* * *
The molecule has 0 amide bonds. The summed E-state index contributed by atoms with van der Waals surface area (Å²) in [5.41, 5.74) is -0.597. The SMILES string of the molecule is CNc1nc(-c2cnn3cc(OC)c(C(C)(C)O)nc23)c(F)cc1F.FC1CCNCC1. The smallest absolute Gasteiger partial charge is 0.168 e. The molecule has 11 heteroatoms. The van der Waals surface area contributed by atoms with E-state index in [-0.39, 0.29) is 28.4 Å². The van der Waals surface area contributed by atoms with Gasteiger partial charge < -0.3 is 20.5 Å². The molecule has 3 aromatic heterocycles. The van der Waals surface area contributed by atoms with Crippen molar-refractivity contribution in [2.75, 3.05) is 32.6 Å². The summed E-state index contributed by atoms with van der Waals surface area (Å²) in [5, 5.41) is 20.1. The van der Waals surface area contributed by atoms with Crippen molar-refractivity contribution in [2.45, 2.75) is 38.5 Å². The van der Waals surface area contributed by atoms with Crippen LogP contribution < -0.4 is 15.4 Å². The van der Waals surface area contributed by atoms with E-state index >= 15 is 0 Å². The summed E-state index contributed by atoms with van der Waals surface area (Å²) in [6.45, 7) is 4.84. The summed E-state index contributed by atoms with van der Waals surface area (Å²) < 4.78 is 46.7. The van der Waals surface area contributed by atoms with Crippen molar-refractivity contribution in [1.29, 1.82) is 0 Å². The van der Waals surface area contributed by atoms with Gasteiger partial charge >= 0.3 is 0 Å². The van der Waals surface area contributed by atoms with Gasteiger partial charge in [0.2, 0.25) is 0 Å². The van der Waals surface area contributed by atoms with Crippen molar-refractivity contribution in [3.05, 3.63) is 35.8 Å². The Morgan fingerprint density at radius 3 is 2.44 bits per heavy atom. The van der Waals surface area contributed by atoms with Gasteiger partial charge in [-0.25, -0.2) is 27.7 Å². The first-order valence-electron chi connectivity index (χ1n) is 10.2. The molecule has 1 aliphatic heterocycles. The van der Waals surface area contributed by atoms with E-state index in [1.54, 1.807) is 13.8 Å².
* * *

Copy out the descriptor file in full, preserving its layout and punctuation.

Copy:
The molecule has 0 amide bonds. The summed E-state index contributed by atoms with van der Waals surface area (Å²) in [5.41, 5.74) is -0.597. The SMILES string of the molecule is CNc1nc(-c2cnn3cc(OC)c(C(C)(C)O)nc23)c(F)cc1F.FC1CCNCC1. The smallest absolute Gasteiger partial charge is 0.168 e. The molecule has 11 heteroatoms. The van der Waals surface area contributed by atoms with E-state index in [-0.39, 0.29) is 28.4 Å². The van der Waals surface area contributed by atoms with Gasteiger partial charge < -0.3 is 20.5 Å². The molecule has 3 aromatic heterocycles. The van der Waals surface area contributed by atoms with Crippen molar-refractivity contribution in [2.75, 3.05) is 32.6 Å². The summed E-state index contributed by atoms with van der Waals surface area (Å²) in [5, 5.41) is 20.1. The van der Waals surface area contributed by atoms with Crippen molar-refractivity contribution in [2.45, 2.75) is 38.5 Å². The van der Waals surface area contributed by atoms with Crippen LogP contribution < -0.4 is 15.4 Å². The van der Waals surface area contributed by atoms with E-state index >= 15 is 0 Å². The summed E-state index contributed by atoms with van der Waals surface area (Å²) in [6.45, 7) is 4.84. The summed E-state index contributed by atoms with van der Waals surface area (Å²) < 4.78 is 46.7. The van der Waals surface area contributed by atoms with Crippen molar-refractivity contribution in [1.29, 1.82) is 0 Å². The van der Waals surface area contributed by atoms with Gasteiger partial charge >= 0.3 is 0 Å². The van der Waals surface area contributed by atoms with Gasteiger partial charge in [0.2, 0.25) is 0 Å². The van der Waals surface area contributed by atoms with Crippen molar-refractivity contribution in [3.05, 3.63) is 35.8 Å². The Morgan fingerprint density at radius 3 is 2.44 bits per heavy atom. The van der Waals surface area contributed by atoms with Gasteiger partial charge in [-0.25, -0.2) is 27.7 Å². The first-order valence-electron chi connectivity index (χ1n) is 10.2. The molecule has 1 aliphatic heterocycles. The van der Waals surface area contributed by atoms with E-state index in [1.54, 1.807) is 13.8 Å².